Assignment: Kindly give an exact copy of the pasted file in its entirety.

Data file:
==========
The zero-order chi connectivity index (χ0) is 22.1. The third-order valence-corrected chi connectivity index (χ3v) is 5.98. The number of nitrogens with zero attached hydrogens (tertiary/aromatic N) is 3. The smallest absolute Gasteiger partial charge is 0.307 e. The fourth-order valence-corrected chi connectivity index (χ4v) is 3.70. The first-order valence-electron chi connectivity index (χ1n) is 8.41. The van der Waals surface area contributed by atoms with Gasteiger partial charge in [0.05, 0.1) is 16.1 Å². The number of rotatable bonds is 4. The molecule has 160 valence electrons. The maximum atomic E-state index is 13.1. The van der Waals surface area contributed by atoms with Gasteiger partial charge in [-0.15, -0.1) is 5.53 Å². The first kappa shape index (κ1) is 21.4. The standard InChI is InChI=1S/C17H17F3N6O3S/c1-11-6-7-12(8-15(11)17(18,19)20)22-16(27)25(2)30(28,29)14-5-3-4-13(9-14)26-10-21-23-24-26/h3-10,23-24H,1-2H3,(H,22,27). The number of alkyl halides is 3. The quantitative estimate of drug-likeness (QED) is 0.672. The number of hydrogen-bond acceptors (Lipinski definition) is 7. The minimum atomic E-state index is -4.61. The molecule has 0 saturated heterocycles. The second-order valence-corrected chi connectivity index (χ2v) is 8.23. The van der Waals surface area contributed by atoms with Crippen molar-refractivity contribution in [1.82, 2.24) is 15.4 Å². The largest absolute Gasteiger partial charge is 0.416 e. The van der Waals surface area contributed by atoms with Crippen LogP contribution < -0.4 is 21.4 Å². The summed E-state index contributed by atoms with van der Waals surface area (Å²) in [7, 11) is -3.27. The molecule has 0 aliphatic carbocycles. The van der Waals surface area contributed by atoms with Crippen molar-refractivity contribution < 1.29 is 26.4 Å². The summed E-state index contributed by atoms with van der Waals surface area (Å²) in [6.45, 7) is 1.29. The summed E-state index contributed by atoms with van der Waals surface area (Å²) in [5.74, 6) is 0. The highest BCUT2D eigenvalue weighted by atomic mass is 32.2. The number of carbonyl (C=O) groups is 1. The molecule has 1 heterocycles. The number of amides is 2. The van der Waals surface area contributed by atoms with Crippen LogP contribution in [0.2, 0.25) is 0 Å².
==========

The zero-order chi connectivity index (χ0) is 22.1. The third-order valence-corrected chi connectivity index (χ3v) is 5.98. The number of nitrogens with zero attached hydrogens (tertiary/aromatic N) is 3. The smallest absolute Gasteiger partial charge is 0.307 e. The fourth-order valence-corrected chi connectivity index (χ4v) is 3.70. The first-order valence-electron chi connectivity index (χ1n) is 8.41. The van der Waals surface area contributed by atoms with Gasteiger partial charge in [0.05, 0.1) is 16.1 Å². The number of rotatable bonds is 4. The molecule has 160 valence electrons. The maximum atomic E-state index is 13.1. The van der Waals surface area contributed by atoms with Gasteiger partial charge in [-0.15, -0.1) is 5.53 Å². The first kappa shape index (κ1) is 21.4. The standard InChI is InChI=1S/C17H17F3N6O3S/c1-11-6-7-12(8-15(11)17(18,19)20)22-16(27)25(2)30(28,29)14-5-3-4-13(9-14)26-10-21-23-24-26/h3-10,23-24H,1-2H3,(H,22,27). The number of alkyl halides is 3. The quantitative estimate of drug-likeness (QED) is 0.672. The number of hydrogen-bond acceptors (Lipinski definition) is 7. The minimum atomic E-state index is -4.61. The molecule has 0 saturated heterocycles. The second-order valence-corrected chi connectivity index (χ2v) is 8.23. The van der Waals surface area contributed by atoms with Crippen molar-refractivity contribution in [1.82, 2.24) is 15.4 Å². The largest absolute Gasteiger partial charge is 0.416 e. The van der Waals surface area contributed by atoms with Crippen LogP contribution < -0.4 is 21.4 Å². The summed E-state index contributed by atoms with van der Waals surface area (Å²) in [7, 11) is -3.27. The molecule has 0 aliphatic carbocycles. The van der Waals surface area contributed by atoms with Crippen molar-refractivity contribution < 1.29 is 26.4 Å². The summed E-state index contributed by atoms with van der Waals surface area (Å²) in [6.45, 7) is 1.29. The summed E-state index contributed by atoms with van der Waals surface area (Å²) in [5.74, 6) is 0. The highest BCUT2D eigenvalue weighted by atomic mass is 32.2. The number of carbonyl (C=O) groups is 1. The molecule has 1 heterocycles. The number of amides is 2. The van der Waals surface area contributed by atoms with Crippen LogP contribution in [0.2, 0.25) is 0 Å².